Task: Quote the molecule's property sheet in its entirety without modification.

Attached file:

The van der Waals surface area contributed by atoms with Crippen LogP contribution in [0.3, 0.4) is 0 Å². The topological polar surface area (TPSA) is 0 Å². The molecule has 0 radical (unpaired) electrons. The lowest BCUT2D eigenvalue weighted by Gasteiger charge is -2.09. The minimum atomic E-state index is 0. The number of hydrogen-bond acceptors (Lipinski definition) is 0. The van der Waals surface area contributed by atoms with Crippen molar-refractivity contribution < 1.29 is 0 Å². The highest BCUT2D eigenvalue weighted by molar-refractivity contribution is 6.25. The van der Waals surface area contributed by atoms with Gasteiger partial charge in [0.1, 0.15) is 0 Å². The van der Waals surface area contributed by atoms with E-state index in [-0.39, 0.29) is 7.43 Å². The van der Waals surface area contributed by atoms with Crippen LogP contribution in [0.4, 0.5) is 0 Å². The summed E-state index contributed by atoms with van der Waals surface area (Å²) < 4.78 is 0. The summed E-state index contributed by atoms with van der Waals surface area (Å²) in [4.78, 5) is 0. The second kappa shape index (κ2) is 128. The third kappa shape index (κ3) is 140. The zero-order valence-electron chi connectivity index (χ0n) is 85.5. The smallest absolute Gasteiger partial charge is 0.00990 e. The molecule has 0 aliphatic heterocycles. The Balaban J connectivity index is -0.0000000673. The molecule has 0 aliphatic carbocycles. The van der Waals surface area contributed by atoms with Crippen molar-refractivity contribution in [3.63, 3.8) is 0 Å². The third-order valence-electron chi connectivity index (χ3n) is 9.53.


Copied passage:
The van der Waals surface area contributed by atoms with Crippen LogP contribution in [0.3, 0.4) is 0 Å². The topological polar surface area (TPSA) is 0 Å². The molecule has 0 radical (unpaired) electrons. The lowest BCUT2D eigenvalue weighted by Gasteiger charge is -2.09. The minimum atomic E-state index is 0. The number of hydrogen-bond acceptors (Lipinski definition) is 0. The van der Waals surface area contributed by atoms with Crippen molar-refractivity contribution < 1.29 is 0 Å². The highest BCUT2D eigenvalue weighted by molar-refractivity contribution is 6.25. The van der Waals surface area contributed by atoms with Gasteiger partial charge in [0.1, 0.15) is 0 Å². The van der Waals surface area contributed by atoms with E-state index in [-0.39, 0.29) is 7.43 Å². The van der Waals surface area contributed by atoms with Crippen LogP contribution in [0.4, 0.5) is 0 Å². The summed E-state index contributed by atoms with van der Waals surface area (Å²) < 4.78 is 0. The summed E-state index contributed by atoms with van der Waals surface area (Å²) in [4.78, 5) is 0. The second kappa shape index (κ2) is 128. The third kappa shape index (κ3) is 140. The zero-order valence-electron chi connectivity index (χ0n) is 85.5. The smallest absolute Gasteiger partial charge is 0.00990 e. The molecule has 0 aliphatic heterocycles. The Balaban J connectivity index is -0.0000000673. The molecule has 0 aliphatic carbocycles. The van der Waals surface area contributed by atoms with Crippen molar-refractivity contribution in [3.63, 3.8) is 0 Å². The third-order valence-electron chi connectivity index (χ3n) is 9.53.